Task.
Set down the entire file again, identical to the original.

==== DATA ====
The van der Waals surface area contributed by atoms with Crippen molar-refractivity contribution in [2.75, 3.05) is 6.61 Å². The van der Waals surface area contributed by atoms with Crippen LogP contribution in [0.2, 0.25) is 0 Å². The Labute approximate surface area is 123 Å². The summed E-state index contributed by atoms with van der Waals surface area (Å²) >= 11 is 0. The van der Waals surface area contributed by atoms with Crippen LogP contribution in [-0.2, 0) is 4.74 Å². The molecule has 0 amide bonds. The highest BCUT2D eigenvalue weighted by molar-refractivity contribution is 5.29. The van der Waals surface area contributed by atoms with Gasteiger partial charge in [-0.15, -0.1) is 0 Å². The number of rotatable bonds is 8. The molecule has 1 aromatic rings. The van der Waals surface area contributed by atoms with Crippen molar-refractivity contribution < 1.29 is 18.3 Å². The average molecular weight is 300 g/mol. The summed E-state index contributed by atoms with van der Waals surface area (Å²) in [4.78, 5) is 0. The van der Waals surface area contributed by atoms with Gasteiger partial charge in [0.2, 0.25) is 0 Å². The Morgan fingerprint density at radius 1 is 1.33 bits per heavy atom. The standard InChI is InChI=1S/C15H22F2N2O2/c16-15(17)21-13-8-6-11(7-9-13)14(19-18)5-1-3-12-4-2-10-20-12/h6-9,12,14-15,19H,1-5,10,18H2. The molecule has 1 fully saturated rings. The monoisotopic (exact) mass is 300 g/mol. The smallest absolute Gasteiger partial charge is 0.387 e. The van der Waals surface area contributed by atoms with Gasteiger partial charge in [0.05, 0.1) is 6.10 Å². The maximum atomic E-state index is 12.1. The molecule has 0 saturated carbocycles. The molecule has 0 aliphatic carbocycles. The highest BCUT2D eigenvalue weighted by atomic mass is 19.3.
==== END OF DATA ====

The van der Waals surface area contributed by atoms with Crippen molar-refractivity contribution in [2.75, 3.05) is 6.61 Å². The van der Waals surface area contributed by atoms with Crippen LogP contribution in [0.2, 0.25) is 0 Å². The Labute approximate surface area is 123 Å². The summed E-state index contributed by atoms with van der Waals surface area (Å²) >= 11 is 0. The van der Waals surface area contributed by atoms with Crippen LogP contribution in [-0.2, 0) is 4.74 Å². The molecule has 0 amide bonds. The highest BCUT2D eigenvalue weighted by molar-refractivity contribution is 5.29. The van der Waals surface area contributed by atoms with Gasteiger partial charge in [-0.15, -0.1) is 0 Å². The number of rotatable bonds is 8. The molecule has 1 aromatic rings. The van der Waals surface area contributed by atoms with Crippen molar-refractivity contribution < 1.29 is 18.3 Å². The average molecular weight is 300 g/mol. The summed E-state index contributed by atoms with van der Waals surface area (Å²) in [4.78, 5) is 0. The van der Waals surface area contributed by atoms with Gasteiger partial charge in [0.2, 0.25) is 0 Å². The Morgan fingerprint density at radius 1 is 1.33 bits per heavy atom. The standard InChI is InChI=1S/C15H22F2N2O2/c16-15(17)21-13-8-6-11(7-9-13)14(19-18)5-1-3-12-4-2-10-20-12/h6-9,12,14-15,19H,1-5,10,18H2. The molecule has 1 fully saturated rings. The monoisotopic (exact) mass is 300 g/mol. The smallest absolute Gasteiger partial charge is 0.387 e. The van der Waals surface area contributed by atoms with Gasteiger partial charge in [0.05, 0.1) is 6.10 Å². The maximum atomic E-state index is 12.1. The molecule has 0 saturated carbocycles. The molecule has 0 aliphatic carbocycles. The highest BCUT2D eigenvalue weighted by atomic mass is 19.3.